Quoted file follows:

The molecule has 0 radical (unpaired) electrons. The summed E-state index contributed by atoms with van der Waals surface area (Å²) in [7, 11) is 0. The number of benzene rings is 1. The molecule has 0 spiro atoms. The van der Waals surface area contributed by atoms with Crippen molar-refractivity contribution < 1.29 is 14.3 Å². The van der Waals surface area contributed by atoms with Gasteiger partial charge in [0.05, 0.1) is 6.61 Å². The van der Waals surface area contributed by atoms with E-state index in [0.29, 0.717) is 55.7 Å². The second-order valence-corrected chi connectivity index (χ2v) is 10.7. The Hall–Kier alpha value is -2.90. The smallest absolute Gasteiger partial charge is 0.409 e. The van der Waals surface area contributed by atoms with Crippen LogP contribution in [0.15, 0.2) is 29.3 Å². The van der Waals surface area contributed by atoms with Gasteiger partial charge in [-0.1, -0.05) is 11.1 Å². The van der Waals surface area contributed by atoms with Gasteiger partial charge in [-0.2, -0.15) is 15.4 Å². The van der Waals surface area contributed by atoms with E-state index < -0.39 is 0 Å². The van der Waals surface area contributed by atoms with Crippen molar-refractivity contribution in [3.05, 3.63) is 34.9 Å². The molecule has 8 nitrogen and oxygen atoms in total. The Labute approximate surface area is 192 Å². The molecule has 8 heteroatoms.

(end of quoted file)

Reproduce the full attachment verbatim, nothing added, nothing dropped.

The molecule has 0 radical (unpaired) electrons. The summed E-state index contributed by atoms with van der Waals surface area (Å²) in [7, 11) is 0. The number of benzene rings is 1. The molecule has 0 spiro atoms. The van der Waals surface area contributed by atoms with Crippen molar-refractivity contribution < 1.29 is 14.3 Å². The van der Waals surface area contributed by atoms with Gasteiger partial charge in [0.05, 0.1) is 6.61 Å². The van der Waals surface area contributed by atoms with E-state index in [0.29, 0.717) is 55.7 Å². The second-order valence-corrected chi connectivity index (χ2v) is 10.7. The Hall–Kier alpha value is -2.90. The smallest absolute Gasteiger partial charge is 0.409 e. The van der Waals surface area contributed by atoms with Crippen LogP contribution in [0.15, 0.2) is 29.3 Å². The van der Waals surface area contributed by atoms with Gasteiger partial charge in [-0.1, -0.05) is 11.1 Å². The van der Waals surface area contributed by atoms with Gasteiger partial charge in [-0.2, -0.15) is 15.4 Å². The van der Waals surface area contributed by atoms with E-state index < -0.39 is 0 Å². The van der Waals surface area contributed by atoms with Crippen molar-refractivity contribution in [3.05, 3.63) is 34.9 Å². The molecule has 8 nitrogen and oxygen atoms in total. The Labute approximate surface area is 192 Å². The molecule has 8 heteroatoms.